PORTLAND, Ore. (KOIN) — Researchers at Providence have been approved to begin a COVID-19 vaccine trial.
Providence Cancer Institute researchers received approval from the U.S. Food and Drug Administration to begin a first-in-human clinical trial of a vaccine for the coronavirus that has decimated the world. Providence says the vaccine is unique because it incorporates immunotherapy that has been developed over the last three decades at the Earle A. Chiles Research Institute.
This will be one of 18 clinical COVID vaccine trials in the United State and one of 45 worldwide.
Providence researchers say older adults have been a focal point throughout development. Because older adults are at an increased risk of COVID complications, it is essential that the vaccine developed is effective for those over 50.
“This is not the vaccine that 100 million people are going to get next year,” explained Dr. Bernard Fox, the head of Providence’s Laboratory of Molecular and Tumor Immunology. “This is something we may develop and may be more along the lines of your grandmother and grandfather are going to get. It’s going to be people over 60 who are the ones we are really going to be targeting.”
In the trial’s initial phase, researchers will test the vaccine in 36 people, half of the volunteers being aged between 18 and 50, while the other half of volunteers will be over the age of 50. The trial will be open to those who are in good health with no underlying health concerns of their immune systems.
“We designed our trial with older adults in mind. By drawing on our experience in immunotherapy, our aim is to develop a vaccine that boosts the immune response to COVID-19 in older people,” the trial’s principal investigator Doctor Rom Leidner said.
Those in the study will receive two vaccines about a month apart from each other and will then be monitored for another 60 days with periodic blood tests. Overall, the volunteers will be observed for about 18 months in order for researchers to fully assess any possible side effects.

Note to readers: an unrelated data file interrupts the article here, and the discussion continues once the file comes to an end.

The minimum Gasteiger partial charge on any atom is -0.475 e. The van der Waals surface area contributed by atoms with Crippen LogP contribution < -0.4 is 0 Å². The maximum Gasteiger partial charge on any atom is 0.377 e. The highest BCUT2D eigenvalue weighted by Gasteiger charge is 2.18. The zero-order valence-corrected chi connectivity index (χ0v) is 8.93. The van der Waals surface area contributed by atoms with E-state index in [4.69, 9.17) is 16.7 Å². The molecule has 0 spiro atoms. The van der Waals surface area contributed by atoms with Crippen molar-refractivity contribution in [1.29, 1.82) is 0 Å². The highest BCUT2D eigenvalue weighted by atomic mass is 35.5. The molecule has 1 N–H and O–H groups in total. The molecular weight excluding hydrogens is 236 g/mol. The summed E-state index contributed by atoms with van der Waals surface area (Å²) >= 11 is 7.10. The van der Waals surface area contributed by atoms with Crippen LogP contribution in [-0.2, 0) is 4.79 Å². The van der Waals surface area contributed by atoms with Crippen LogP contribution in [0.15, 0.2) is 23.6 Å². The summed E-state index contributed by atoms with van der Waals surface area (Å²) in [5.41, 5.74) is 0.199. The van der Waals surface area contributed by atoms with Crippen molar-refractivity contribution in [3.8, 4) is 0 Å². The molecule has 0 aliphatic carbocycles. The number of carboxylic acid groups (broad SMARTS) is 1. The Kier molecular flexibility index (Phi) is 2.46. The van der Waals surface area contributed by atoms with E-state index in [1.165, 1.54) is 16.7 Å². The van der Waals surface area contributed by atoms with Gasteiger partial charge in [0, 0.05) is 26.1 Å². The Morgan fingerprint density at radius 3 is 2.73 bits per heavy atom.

According to Providence, the vaccine is “designed to mobilize the immune system on two fronts simultaneously – antibodies and T cells – both targeting the “spike” that the virus uses to attach to and infect a person’s healthy cells, causing the COVID-19 disease. When the antibodies bind to the “spike” protein of the virus, and the T cells recognize the “spike,” the immune system launches a two-pronged attack to destroy the virus.”
They say the trial will test whether the vaccine can activate the immune system as intended, in order to generate antibodies and T cells that can attack the virus.
The trial will be conducted at Providence Portland Medical Center in Portland. More information will be available when the study is open for enrollment.
‘Plan for the worst’
Meanwhile, hospitals in Southwest Washington are making plans as COVID-19 cases surge in the region. Dr. Lawrence Neville, the chief medical officer for PeaceHealth Columbia Network, said Clark County cases have been steadily increasing in recent weeks.
“Number one driver is household exposure,” he said. “Number two exposure making up 20% of the cases is private social gathering.”
Neville said the number of COVID-positive patients coming into the hospital has risen to the same peak number PeaceHealth saw early on in the pandemic. PeaceHealth hopes to see those numbers shrink to match the low point they saw in early July. But if the increase continues, Neville is confident PeaceHealth can care for those who need treatment.
“We have a moral obligation to plan for the worst,” he said. “Physicians are working rapidly to plan if they get sick themselves. Even if the numbers get worse, we are confident we can handle it.”
Neville said PeaceHealth is following treatment plans that have been proven to yield lower mortality rates while vaccine trials are fast-tracked.
“What’s amazing to me is how many trials are going on. I just checked — we have 46 vaccine trials across the world, 11 are in phase three trials.”
He urged those who plan on traveling to visit family to take extra precautions and get the flu shot.